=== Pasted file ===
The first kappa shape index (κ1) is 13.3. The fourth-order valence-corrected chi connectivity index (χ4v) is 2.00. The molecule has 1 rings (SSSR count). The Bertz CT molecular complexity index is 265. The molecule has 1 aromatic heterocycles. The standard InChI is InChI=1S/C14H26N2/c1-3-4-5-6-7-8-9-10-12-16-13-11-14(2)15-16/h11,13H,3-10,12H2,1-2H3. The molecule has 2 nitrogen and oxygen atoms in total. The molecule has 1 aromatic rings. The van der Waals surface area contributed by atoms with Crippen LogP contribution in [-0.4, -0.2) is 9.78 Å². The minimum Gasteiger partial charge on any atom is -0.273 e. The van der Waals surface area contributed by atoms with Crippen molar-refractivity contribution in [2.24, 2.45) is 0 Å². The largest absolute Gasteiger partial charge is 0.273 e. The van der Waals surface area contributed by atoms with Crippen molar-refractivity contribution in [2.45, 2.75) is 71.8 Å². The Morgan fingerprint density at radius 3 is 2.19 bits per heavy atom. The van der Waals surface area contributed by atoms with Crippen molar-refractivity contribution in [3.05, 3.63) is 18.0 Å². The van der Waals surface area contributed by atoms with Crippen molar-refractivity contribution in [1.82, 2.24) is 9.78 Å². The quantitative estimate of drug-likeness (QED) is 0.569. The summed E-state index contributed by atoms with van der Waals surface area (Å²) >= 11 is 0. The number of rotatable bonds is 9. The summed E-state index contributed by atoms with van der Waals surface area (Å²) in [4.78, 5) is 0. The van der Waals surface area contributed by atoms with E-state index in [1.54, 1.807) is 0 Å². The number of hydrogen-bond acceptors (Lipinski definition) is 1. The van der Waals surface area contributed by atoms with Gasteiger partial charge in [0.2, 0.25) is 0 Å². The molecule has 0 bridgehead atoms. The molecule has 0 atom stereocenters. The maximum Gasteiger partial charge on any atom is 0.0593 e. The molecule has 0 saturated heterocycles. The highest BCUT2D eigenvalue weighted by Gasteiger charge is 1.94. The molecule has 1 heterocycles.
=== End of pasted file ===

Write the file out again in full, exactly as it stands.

The first kappa shape index (κ1) is 13.3. The fourth-order valence-corrected chi connectivity index (χ4v) is 2.00. The molecule has 1 rings (SSSR count). The Bertz CT molecular complexity index is 265. The molecule has 1 aromatic heterocycles. The standard InChI is InChI=1S/C14H26N2/c1-3-4-5-6-7-8-9-10-12-16-13-11-14(2)15-16/h11,13H,3-10,12H2,1-2H3. The molecule has 2 nitrogen and oxygen atoms in total. The molecule has 1 aromatic rings. The van der Waals surface area contributed by atoms with Crippen LogP contribution in [-0.4, -0.2) is 9.78 Å². The minimum Gasteiger partial charge on any atom is -0.273 e. The van der Waals surface area contributed by atoms with Crippen molar-refractivity contribution in [2.24, 2.45) is 0 Å². The largest absolute Gasteiger partial charge is 0.273 e. The van der Waals surface area contributed by atoms with Crippen molar-refractivity contribution in [2.45, 2.75) is 71.8 Å². The Morgan fingerprint density at radius 3 is 2.19 bits per heavy atom. The van der Waals surface area contributed by atoms with Crippen molar-refractivity contribution in [3.05, 3.63) is 18.0 Å². The van der Waals surface area contributed by atoms with Crippen molar-refractivity contribution in [1.82, 2.24) is 9.78 Å². The quantitative estimate of drug-likeness (QED) is 0.569. The summed E-state index contributed by atoms with van der Waals surface area (Å²) >= 11 is 0. The number of rotatable bonds is 9. The summed E-state index contributed by atoms with van der Waals surface area (Å²) in [4.78, 5) is 0. The van der Waals surface area contributed by atoms with E-state index in [1.54, 1.807) is 0 Å². The number of hydrogen-bond acceptors (Lipinski definition) is 1. The van der Waals surface area contributed by atoms with Gasteiger partial charge in [0.2, 0.25) is 0 Å². The molecule has 0 bridgehead atoms. The molecule has 0 atom stereocenters. The maximum Gasteiger partial charge on any atom is 0.0593 e. The molecule has 0 saturated heterocycles. The highest BCUT2D eigenvalue weighted by Gasteiger charge is 1.94. The molecule has 1 heterocycles.